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402 days. 402 (plus or minus… mostly minus) posts.

Tag: soul

Day 41: Why Don’t We Dance?

I’ve always wondered why more of us (Americans, generally) don’t dance. It feels wonderful and it’s incredibly therapeutic. It’s nearly impossible to not smile during and/or after a great dance break.

Tiny Dancer

Every time I’ve veered away from it, dance makes its way back into my life, all sneaky-like. I am currently the proud holder of both a B.A. and an M.F.A in dance. But I firmly believe that a degree is not necessary in order to appreciate, love and use dance to make life better. That’s me on the right, a couple of years before college.

To me, dance is perfect. It connects our minds to our bodies in ways that are impossible to manufacture with other activities. Thinking about an arm, a knee, a hand or one toe so deeply that the owner knows his/her body—really knows it—awakens parts of the brain that don’t otherwise engage. It’s a beautiful thing.

So, I’ve always wondered why more of us don’t dance.

I do realize it can be scary and vulnerable. We get nervous around people expressing themselves with their bodies. Outside of the theater or the dance club, we don’t understand why someone would gyrate their pelvis or thrash their arms around. When a person enjoys a solo dance party on the street or in the park, we tend to see them as drunk, disturbed or out of control.

And maybe they are.

But maybe not. Maybe they just get it. Maybe they understand that one’s body is more than skin and muscles and bones, and it’s more than a temple. Our bodies are so deeply us. They’re our brains. Our souls. Our bodies are ours in ways that nothing else will ever be ours. And when they’re broken, or they don’t work how we think they should or they don’t look quite right, they’re still ours. They’re still amazing.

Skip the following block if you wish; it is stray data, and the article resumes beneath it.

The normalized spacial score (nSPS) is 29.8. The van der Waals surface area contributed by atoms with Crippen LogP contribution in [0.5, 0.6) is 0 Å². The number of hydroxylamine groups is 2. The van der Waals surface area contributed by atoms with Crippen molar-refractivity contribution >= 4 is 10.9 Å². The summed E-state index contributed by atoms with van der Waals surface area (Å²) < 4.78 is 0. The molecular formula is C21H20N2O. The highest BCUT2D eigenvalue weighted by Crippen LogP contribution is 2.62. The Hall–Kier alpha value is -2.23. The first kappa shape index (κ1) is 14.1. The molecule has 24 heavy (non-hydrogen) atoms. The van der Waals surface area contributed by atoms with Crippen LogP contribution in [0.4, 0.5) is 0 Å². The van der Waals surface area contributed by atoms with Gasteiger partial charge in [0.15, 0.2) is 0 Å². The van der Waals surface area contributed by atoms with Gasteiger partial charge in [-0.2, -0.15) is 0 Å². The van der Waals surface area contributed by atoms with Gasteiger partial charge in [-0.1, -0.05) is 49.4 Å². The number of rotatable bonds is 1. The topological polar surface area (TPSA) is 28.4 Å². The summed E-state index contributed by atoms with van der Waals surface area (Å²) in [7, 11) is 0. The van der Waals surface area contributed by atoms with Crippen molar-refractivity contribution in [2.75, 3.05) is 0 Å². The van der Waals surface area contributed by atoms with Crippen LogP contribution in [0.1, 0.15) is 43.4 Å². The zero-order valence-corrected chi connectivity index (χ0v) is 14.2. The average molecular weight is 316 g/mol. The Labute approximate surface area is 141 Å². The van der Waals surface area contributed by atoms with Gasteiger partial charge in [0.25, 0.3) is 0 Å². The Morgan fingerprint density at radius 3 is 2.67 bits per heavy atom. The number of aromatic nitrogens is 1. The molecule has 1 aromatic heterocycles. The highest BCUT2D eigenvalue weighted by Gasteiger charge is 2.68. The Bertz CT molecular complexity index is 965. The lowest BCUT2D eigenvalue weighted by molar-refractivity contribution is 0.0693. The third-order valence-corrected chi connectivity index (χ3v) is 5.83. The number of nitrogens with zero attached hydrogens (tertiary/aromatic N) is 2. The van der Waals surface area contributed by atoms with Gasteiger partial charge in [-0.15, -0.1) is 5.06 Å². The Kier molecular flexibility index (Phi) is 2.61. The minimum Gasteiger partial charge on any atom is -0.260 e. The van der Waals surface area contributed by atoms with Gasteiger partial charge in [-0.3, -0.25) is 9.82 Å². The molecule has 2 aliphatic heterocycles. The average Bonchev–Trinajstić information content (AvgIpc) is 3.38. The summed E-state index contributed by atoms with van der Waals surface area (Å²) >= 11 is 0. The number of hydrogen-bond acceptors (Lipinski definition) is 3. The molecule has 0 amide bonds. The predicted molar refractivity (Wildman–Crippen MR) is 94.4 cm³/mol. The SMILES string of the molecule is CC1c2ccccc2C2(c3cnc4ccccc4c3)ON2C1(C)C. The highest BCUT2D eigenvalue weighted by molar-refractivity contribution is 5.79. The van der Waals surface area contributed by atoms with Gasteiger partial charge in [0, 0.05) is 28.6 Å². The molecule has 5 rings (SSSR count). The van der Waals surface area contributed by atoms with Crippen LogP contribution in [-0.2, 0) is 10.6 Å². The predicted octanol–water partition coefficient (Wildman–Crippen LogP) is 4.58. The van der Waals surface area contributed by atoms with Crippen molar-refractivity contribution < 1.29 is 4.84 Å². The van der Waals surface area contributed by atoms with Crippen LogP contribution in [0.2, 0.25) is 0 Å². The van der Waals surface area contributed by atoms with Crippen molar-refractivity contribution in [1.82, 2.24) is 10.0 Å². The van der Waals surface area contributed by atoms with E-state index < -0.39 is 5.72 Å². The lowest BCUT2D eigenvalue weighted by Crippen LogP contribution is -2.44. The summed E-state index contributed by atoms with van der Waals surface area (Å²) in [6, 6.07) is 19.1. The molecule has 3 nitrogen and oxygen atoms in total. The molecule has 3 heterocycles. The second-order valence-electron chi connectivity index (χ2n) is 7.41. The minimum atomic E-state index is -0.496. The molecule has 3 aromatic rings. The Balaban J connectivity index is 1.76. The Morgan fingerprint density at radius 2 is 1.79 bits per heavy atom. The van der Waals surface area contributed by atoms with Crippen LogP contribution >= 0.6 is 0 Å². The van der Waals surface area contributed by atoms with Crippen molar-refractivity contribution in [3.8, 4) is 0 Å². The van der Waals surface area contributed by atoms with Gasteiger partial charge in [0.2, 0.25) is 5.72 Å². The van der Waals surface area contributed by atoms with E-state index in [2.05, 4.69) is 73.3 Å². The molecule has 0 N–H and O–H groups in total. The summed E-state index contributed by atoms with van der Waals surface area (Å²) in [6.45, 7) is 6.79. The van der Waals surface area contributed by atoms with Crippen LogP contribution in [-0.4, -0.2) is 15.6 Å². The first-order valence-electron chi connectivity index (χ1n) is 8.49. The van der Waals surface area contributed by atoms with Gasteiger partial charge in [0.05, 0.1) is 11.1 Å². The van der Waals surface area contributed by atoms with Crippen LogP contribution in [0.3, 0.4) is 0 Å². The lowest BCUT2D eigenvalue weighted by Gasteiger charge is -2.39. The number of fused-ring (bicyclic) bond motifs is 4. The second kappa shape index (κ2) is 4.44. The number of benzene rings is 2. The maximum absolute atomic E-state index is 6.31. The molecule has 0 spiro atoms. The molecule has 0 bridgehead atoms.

And we can always, always dance.

Day 39: Brains and Souls

It’s a dream of mine to meet Oliver Sacks. One day this year, I will write a blog about him as a “person you should know” but I have so much to say, I’m not quite sure where to begin.

For now, suffice it to say that he is a physician and neurologist who has collected incredible stories from people with neurological disorders and anomalies. I just started reading Sacks’ most recent book, Hallucinations, a series of stories about others’ and his own mind-altering experiences. It’s fascinating so far.

Yesterday, Sacks tweeted about an article written by Daniel Levitin, a cognitive neuroscientist and writer who is also on my list of people to know. (Twitter is so great.)

The article, “Amnesia and the Self That Remains When Memory Is Lost,” is about Levitin’s experience reconnecting with one of his former Stanford psychology classmates—Tom, a man who has an inoperable brain tumor in his temporal lobe. Temporal lobe tumors make long-term memories irretrievable. They do not typically affect a person’s general demeanor, but they block access to much of the fabric of that person’s life. The tumor carrier retains his/her intelligence, but basically has no prior history from which to contextualize and examine his/her current experiences.

Temporal Lobe

Levitin writes about going to see Tom, who was an acquaintance but not necessarily a friend. Tom had no recollection of his history with Levitin but was interested in hearing about how they knew each other and what they had each accomplished. What I found most touching about the article was Levitin’s final reflection: “When I saw Tom, something fundamentally Tom was still there. Some of us call it personality, or essence. Some call it the “soul.” Whatever it is, the tumor that took Tom’s memory had not touched it.”

It immediately brought me back to Irish philosopher John O’Donohue’s reflection on Meister Eckhart’s examination of the soul (yes, this is a winding—but connected—road). “…There is a place within the soul that neither time, nor space, nor flesh, nor no created thing can touch.”

Perhaps brain tumors and Alzheimer’s and traumatic injuries can’t touch that quiet place, either. Even when our neurological systems degrade and the people, places and things in our lives don’t mean anything to us anymore, something vital and enduring remains.